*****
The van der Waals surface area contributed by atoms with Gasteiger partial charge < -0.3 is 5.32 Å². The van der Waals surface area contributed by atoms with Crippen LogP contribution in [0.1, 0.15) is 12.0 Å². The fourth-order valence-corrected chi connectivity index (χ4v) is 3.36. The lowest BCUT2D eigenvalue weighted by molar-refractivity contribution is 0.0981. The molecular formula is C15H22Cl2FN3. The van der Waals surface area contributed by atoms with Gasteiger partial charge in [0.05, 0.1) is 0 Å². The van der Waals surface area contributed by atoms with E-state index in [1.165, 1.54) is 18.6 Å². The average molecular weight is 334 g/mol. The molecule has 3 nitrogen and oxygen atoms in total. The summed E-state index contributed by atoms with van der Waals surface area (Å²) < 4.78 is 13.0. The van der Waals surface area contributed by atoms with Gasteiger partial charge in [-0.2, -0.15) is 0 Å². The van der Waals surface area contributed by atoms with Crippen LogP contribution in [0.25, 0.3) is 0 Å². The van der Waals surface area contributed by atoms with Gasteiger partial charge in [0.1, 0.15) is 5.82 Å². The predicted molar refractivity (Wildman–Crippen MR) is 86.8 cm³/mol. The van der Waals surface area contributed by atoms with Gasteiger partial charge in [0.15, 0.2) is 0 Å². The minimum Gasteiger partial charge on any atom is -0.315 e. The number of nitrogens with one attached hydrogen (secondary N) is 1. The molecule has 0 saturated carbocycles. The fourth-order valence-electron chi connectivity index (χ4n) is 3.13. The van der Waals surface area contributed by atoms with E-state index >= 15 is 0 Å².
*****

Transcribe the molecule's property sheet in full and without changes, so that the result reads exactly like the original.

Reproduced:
The van der Waals surface area contributed by atoms with Gasteiger partial charge < -0.3 is 5.32 Å². The van der Waals surface area contributed by atoms with Crippen LogP contribution in [0.1, 0.15) is 12.0 Å². The fourth-order valence-corrected chi connectivity index (χ4v) is 3.36. The lowest BCUT2D eigenvalue weighted by molar-refractivity contribution is 0.0981. The molecular formula is C15H22Cl2FN3. The van der Waals surface area contributed by atoms with Gasteiger partial charge in [0.05, 0.1) is 0 Å². The van der Waals surface area contributed by atoms with E-state index in [1.165, 1.54) is 18.6 Å². The average molecular weight is 334 g/mol. The molecule has 3 nitrogen and oxygen atoms in total. The summed E-state index contributed by atoms with van der Waals surface area (Å²) < 4.78 is 13.0. The van der Waals surface area contributed by atoms with Gasteiger partial charge in [-0.2, -0.15) is 0 Å². The van der Waals surface area contributed by atoms with Crippen LogP contribution in [0.25, 0.3) is 0 Å². The van der Waals surface area contributed by atoms with Gasteiger partial charge in [0.1, 0.15) is 5.82 Å². The predicted molar refractivity (Wildman–Crippen MR) is 86.8 cm³/mol. The van der Waals surface area contributed by atoms with Gasteiger partial charge in [0.15, 0.2) is 0 Å². The minimum Gasteiger partial charge on any atom is -0.315 e. The number of nitrogens with one attached hydrogen (secondary N) is 1. The molecule has 0 saturated carbocycles. The fourth-order valence-electron chi connectivity index (χ4n) is 3.13. The van der Waals surface area contributed by atoms with E-state index >= 15 is 0 Å².